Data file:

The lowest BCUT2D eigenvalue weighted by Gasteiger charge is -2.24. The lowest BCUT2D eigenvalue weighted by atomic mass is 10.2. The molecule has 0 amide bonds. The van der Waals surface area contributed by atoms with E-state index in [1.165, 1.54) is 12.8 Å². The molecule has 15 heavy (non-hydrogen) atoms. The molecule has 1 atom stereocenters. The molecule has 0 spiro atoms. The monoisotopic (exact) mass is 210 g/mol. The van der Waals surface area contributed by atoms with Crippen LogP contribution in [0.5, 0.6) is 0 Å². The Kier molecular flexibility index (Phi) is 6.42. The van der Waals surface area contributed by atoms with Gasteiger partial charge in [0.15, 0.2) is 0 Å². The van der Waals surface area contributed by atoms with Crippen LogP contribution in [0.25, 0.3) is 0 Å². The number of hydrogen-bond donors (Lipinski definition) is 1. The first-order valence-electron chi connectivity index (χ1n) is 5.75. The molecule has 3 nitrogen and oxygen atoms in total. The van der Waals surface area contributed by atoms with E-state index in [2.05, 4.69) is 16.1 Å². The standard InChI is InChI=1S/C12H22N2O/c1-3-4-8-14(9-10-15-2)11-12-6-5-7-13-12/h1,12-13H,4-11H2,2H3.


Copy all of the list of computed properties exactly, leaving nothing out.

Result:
The lowest BCUT2D eigenvalue weighted by Gasteiger charge is -2.24. The lowest BCUT2D eigenvalue weighted by atomic mass is 10.2. The molecule has 0 amide bonds. The van der Waals surface area contributed by atoms with E-state index in [1.165, 1.54) is 12.8 Å². The molecule has 15 heavy (non-hydrogen) atoms. The molecule has 1 atom stereocenters. The molecule has 0 spiro atoms. The monoisotopic (exact) mass is 210 g/mol. The van der Waals surface area contributed by atoms with Crippen LogP contribution in [0.5, 0.6) is 0 Å². The Kier molecular flexibility index (Phi) is 6.42. The van der Waals surface area contributed by atoms with Gasteiger partial charge in [0.15, 0.2) is 0 Å². The van der Waals surface area contributed by atoms with Crippen LogP contribution in [0.25, 0.3) is 0 Å². The number of hydrogen-bond donors (Lipinski definition) is 1. The first-order valence-electron chi connectivity index (χ1n) is 5.75. The molecule has 3 nitrogen and oxygen atoms in total. The van der Waals surface area contributed by atoms with E-state index in [2.05, 4.69) is 16.1 Å². The standard InChI is InChI=1S/C12H22N2O/c1-3-4-8-14(9-10-15-2)11-12-6-5-7-13-12/h1,12-13H,4-11H2,2H3.